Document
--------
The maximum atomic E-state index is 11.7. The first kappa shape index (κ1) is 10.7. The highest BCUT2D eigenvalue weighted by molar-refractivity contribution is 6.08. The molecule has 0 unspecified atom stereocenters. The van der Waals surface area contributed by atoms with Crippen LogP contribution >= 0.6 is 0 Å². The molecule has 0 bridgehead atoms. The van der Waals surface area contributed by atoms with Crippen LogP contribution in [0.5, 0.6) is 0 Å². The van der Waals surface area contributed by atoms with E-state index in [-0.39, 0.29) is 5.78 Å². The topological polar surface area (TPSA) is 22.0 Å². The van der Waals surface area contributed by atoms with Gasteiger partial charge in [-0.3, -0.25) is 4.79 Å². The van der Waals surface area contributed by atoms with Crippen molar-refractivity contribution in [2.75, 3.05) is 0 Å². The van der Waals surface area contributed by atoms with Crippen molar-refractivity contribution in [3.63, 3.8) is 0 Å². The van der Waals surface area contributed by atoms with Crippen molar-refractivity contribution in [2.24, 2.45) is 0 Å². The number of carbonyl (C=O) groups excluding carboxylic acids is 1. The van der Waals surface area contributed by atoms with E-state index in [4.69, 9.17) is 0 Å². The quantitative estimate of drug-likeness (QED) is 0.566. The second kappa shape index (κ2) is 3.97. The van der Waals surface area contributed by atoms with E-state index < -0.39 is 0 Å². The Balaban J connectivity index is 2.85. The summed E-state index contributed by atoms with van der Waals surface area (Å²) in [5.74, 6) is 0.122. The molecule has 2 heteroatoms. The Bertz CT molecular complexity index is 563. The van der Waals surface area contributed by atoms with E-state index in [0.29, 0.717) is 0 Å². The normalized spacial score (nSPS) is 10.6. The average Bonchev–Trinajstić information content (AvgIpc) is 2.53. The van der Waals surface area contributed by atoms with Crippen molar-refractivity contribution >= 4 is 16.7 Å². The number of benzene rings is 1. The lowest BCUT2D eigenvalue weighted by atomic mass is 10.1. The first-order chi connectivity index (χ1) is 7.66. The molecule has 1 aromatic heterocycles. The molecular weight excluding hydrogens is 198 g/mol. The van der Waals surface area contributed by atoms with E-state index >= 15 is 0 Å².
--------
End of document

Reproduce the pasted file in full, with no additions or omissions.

The maximum atomic E-state index is 11.7. The first kappa shape index (κ1) is 10.7. The highest BCUT2D eigenvalue weighted by molar-refractivity contribution is 6.08. The molecule has 0 unspecified atom stereocenters. The van der Waals surface area contributed by atoms with Crippen LogP contribution >= 0.6 is 0 Å². The molecule has 0 bridgehead atoms. The van der Waals surface area contributed by atoms with Crippen LogP contribution in [0.5, 0.6) is 0 Å². The van der Waals surface area contributed by atoms with E-state index in [-0.39, 0.29) is 5.78 Å². The topological polar surface area (TPSA) is 22.0 Å². The van der Waals surface area contributed by atoms with Gasteiger partial charge in [-0.3, -0.25) is 4.79 Å². The van der Waals surface area contributed by atoms with Crippen molar-refractivity contribution in [2.75, 3.05) is 0 Å². The van der Waals surface area contributed by atoms with Crippen molar-refractivity contribution in [3.63, 3.8) is 0 Å². The van der Waals surface area contributed by atoms with Crippen molar-refractivity contribution in [2.24, 2.45) is 0 Å². The number of carbonyl (C=O) groups excluding carboxylic acids is 1. The van der Waals surface area contributed by atoms with E-state index in [4.69, 9.17) is 0 Å². The quantitative estimate of drug-likeness (QED) is 0.566. The second kappa shape index (κ2) is 3.97. The van der Waals surface area contributed by atoms with E-state index < -0.39 is 0 Å². The Balaban J connectivity index is 2.85. The summed E-state index contributed by atoms with van der Waals surface area (Å²) in [5.74, 6) is 0.122. The molecule has 2 heteroatoms. The Bertz CT molecular complexity index is 563. The van der Waals surface area contributed by atoms with E-state index in [0.29, 0.717) is 0 Å². The normalized spacial score (nSPS) is 10.6. The average Bonchev–Trinajstić information content (AvgIpc) is 2.53. The van der Waals surface area contributed by atoms with Crippen molar-refractivity contribution >= 4 is 16.7 Å². The number of benzene rings is 1. The lowest BCUT2D eigenvalue weighted by atomic mass is 10.1. The first-order chi connectivity index (χ1) is 7.66. The molecule has 1 aromatic heterocycles. The molecular weight excluding hydrogens is 198 g/mol. The van der Waals surface area contributed by atoms with E-state index >= 15 is 0 Å².